Last month, a piece in NEJM Catalyst from healthcare researcher Julia Adler-Milstein, Ph.D., caught the attention of many health IT contingents. In the commentary, titled, “Moving Past the EHR Interoperability Blame Game,” Adler-Milstein, an associate professor at the University of Michigan’s School of Information with a joint appointment in the School of Public Health (Health Management and Policy), argued that while most people tend to focus on who’s at fault for the lack of healthcare interoperability progress, it’s far more useful to learn from missed opportunities and create a path forward that all sides can agree to.
Perhaps the most important takeaway from Adler-Milstein’s piece was her last line in which she wrote, “Once the business case for interoperability unambiguously outweighs the business case against it, both vendors and providers can pursue it without undermining their best interests.” This is where much of the discourse in health IT circles lies—both vendors and providers want to “do right” for the sake of better healthcare, but there also needs to be a business incentive for them to go down that path. To discuss her take further, Adler-Milstein recently spoke with Healthcare Informatics Managing Editor Rajiv Leventhal, digging deeper into one of health IT’s core issues. Below are excerpts from that interview.
You have done a heck of a lot of work when it comes to health IT research over the years. When you look at where the industry started, and where it is today, how would you characterize the rate of progress?
I think there has been a lot of progress and a lot of it has to do with where expectations were set, relative to reality. A lot of the discussion has been around HITECH [the Health Information Technology for Economic and Clinical Health Act], the money spent [by the government], and the benefits of EHRs [electronic health records] as they would [soon become] interoperable. The discussion was almost that they would be basically be one and the same—you put in EHRs and they are interoperable, and they can share data, but anyone who has seen interoperability up close knows that couldn’t be farther from the truth. It was clear from the start that these would be different problems to solve. For EHR adoption broadly, there are a narrow and a specific set of barriers that needed to be addressed, and those were essentially money and making sure that the systems were of good quality. But on the other hand, the barriers to interoperability are broad, diverse, and all difficult. So you are solving different problems and we didn’t put enough muscle behind the harder problems. That being said, we have made progress on interoperability; there is a lot more data exchange going on today than in 2009. So it is frustration for people who work on this every day to be told that no progress is being made, but can we be further along today had we done things differently? I think the answer is yes.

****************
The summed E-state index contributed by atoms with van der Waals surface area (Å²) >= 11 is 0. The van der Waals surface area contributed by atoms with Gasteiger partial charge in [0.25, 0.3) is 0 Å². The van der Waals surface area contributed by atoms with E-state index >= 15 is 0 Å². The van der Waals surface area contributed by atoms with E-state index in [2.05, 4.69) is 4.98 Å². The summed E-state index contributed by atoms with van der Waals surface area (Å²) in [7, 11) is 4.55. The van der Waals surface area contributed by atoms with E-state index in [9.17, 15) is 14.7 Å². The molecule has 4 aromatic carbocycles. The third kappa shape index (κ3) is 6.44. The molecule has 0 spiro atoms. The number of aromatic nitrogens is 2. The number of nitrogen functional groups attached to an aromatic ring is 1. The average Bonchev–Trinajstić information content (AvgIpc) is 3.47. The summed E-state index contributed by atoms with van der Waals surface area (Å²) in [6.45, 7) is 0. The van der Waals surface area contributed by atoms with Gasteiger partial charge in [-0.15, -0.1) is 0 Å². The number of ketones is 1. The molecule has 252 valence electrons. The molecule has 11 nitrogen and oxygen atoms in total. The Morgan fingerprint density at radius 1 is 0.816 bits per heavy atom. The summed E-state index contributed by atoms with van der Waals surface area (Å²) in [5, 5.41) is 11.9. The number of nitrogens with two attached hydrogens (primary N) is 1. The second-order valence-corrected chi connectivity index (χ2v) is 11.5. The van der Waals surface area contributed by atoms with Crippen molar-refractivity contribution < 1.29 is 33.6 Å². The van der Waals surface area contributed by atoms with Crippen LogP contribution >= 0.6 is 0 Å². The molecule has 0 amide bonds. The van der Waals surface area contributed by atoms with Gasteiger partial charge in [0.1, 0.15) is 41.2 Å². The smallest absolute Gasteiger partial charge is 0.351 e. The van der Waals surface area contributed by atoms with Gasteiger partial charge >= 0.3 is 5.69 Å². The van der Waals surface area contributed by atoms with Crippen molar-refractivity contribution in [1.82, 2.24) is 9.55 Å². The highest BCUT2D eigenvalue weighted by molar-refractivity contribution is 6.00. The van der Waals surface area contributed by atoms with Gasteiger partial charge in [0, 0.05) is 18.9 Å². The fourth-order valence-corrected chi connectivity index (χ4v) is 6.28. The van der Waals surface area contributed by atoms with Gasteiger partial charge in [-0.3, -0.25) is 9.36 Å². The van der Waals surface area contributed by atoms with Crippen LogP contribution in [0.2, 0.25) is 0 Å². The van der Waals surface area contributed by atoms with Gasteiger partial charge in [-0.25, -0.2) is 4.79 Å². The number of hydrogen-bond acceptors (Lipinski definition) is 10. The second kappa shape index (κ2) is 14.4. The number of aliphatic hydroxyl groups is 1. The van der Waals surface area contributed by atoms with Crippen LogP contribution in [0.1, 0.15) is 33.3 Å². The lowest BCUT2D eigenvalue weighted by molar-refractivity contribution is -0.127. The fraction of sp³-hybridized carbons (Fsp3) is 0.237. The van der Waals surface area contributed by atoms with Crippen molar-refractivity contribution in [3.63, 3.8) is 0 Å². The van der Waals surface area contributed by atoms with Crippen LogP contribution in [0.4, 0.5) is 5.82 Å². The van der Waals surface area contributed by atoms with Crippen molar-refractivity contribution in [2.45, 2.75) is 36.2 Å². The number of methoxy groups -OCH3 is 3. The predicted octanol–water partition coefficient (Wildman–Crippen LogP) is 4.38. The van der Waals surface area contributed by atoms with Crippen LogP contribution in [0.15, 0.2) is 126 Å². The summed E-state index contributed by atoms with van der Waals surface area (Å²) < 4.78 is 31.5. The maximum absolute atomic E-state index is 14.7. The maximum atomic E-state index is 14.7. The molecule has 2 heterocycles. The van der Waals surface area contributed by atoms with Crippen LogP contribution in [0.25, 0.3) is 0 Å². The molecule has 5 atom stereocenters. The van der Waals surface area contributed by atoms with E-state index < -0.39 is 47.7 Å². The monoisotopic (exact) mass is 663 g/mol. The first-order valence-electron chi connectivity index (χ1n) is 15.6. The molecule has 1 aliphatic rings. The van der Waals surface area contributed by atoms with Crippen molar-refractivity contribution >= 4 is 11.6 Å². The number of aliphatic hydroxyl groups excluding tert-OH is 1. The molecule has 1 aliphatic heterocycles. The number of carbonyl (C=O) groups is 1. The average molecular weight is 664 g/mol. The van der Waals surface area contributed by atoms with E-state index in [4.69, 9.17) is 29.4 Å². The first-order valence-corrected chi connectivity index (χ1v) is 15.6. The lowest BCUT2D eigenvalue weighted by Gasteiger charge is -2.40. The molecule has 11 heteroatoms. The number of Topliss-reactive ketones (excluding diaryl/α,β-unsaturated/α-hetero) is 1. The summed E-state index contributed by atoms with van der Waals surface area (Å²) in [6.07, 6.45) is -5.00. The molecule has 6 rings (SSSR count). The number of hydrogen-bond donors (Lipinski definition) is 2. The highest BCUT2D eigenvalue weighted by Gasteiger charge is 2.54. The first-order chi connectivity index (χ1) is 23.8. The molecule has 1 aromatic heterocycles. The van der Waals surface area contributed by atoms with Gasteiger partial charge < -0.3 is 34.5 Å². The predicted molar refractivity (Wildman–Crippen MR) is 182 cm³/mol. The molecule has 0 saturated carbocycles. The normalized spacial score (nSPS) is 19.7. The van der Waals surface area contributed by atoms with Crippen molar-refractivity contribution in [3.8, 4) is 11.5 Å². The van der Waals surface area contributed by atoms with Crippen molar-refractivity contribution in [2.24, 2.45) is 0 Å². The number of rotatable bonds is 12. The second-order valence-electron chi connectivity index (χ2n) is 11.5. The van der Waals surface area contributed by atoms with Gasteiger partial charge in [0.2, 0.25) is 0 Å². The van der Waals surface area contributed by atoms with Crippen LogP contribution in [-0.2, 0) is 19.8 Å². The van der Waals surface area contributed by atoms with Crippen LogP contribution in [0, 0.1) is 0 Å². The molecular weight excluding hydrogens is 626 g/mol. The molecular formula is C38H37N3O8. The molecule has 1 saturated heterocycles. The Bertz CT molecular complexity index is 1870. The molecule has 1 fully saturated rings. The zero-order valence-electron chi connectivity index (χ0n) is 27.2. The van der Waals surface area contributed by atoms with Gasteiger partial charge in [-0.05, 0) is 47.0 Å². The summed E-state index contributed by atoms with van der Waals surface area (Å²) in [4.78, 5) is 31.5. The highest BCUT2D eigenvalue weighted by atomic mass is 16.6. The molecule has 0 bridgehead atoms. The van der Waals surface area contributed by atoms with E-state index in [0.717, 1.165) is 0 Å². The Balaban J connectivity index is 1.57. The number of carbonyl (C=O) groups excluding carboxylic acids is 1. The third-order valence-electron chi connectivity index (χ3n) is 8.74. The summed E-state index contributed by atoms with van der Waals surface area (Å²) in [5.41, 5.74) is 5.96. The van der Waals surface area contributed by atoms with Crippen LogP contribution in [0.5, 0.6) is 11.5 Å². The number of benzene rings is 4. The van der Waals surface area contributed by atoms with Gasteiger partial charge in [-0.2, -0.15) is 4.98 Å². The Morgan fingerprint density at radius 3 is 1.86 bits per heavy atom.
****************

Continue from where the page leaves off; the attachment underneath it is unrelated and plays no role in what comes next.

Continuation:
Julia Adler-Milstein, Ph.D.
You mentioned in your piece that most observers blame vendors for the lack of interoperability, but you seem to have come to their defense more than others have. Is that fair to say?
I think we have to distinguish what feels ethically right from what a rational business decision is. It clearly feels that vendors should be doing more, and we all wish they should have done more. They talk about their mission being to improve healthcare, but if that is your mission, you should have thought about interoperability differently. But at the end of the day, these are for-profit companies, and that’s how they’re behaving. If we were the heads and CEOs of these companies, would we have done anything differently? So I don’t think it’s fair to ask these vendors to act like for-profit companies, but also to act like mission-driven not-for-profit companies. You can’t be both. I wish they had made different decisions in the past, but it’s not fair to point fingers at them for these decisions they have made.
For me, the key takeaway of your piece was that the business incentives for vendors and providers need to change. That’s something that I think most people would agree with. But the vital question is, how can this happen?
I think what I tried to set up in the piece is that it’s a cost-benefit equation. Right now it’s the worst of both worlds where the benefits of being interoperable are perhaps ambiguous at best, and the costs are very high. So if you are going to solve that problem, you can do it either by making the benefits less ambiguous, or by bringing the costs down, or ideally by doing both.